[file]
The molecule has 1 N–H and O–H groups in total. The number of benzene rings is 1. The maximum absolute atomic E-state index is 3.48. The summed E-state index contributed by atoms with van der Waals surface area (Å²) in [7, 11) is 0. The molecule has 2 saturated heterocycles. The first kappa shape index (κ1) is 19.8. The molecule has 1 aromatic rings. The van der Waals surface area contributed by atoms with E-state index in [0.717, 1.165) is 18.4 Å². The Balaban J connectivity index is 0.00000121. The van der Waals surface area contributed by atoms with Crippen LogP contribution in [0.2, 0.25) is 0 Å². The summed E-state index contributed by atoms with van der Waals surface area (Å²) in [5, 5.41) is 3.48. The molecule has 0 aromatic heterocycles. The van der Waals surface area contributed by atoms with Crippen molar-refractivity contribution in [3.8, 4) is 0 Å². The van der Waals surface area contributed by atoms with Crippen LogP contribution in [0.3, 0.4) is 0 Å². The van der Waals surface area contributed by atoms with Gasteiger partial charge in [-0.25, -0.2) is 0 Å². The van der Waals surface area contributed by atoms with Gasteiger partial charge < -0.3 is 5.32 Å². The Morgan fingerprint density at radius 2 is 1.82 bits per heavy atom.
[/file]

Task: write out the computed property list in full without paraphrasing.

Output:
The molecule has 1 N–H and O–H groups in total. The number of benzene rings is 1. The maximum absolute atomic E-state index is 3.48. The summed E-state index contributed by atoms with van der Waals surface area (Å²) in [7, 11) is 0. The molecule has 2 saturated heterocycles. The first kappa shape index (κ1) is 19.8. The molecule has 1 aromatic rings. The van der Waals surface area contributed by atoms with E-state index in [0.717, 1.165) is 18.4 Å². The Balaban J connectivity index is 0.00000121. The van der Waals surface area contributed by atoms with Crippen LogP contribution in [0.2, 0.25) is 0 Å². The summed E-state index contributed by atoms with van der Waals surface area (Å²) in [5, 5.41) is 3.48. The molecule has 0 aromatic heterocycles. The van der Waals surface area contributed by atoms with Crippen molar-refractivity contribution in [3.8, 4) is 0 Å². The van der Waals surface area contributed by atoms with Crippen LogP contribution in [0.3, 0.4) is 0 Å². The van der Waals surface area contributed by atoms with Gasteiger partial charge in [-0.25, -0.2) is 0 Å². The van der Waals surface area contributed by atoms with Gasteiger partial charge < -0.3 is 5.32 Å². The Morgan fingerprint density at radius 2 is 1.82 bits per heavy atom.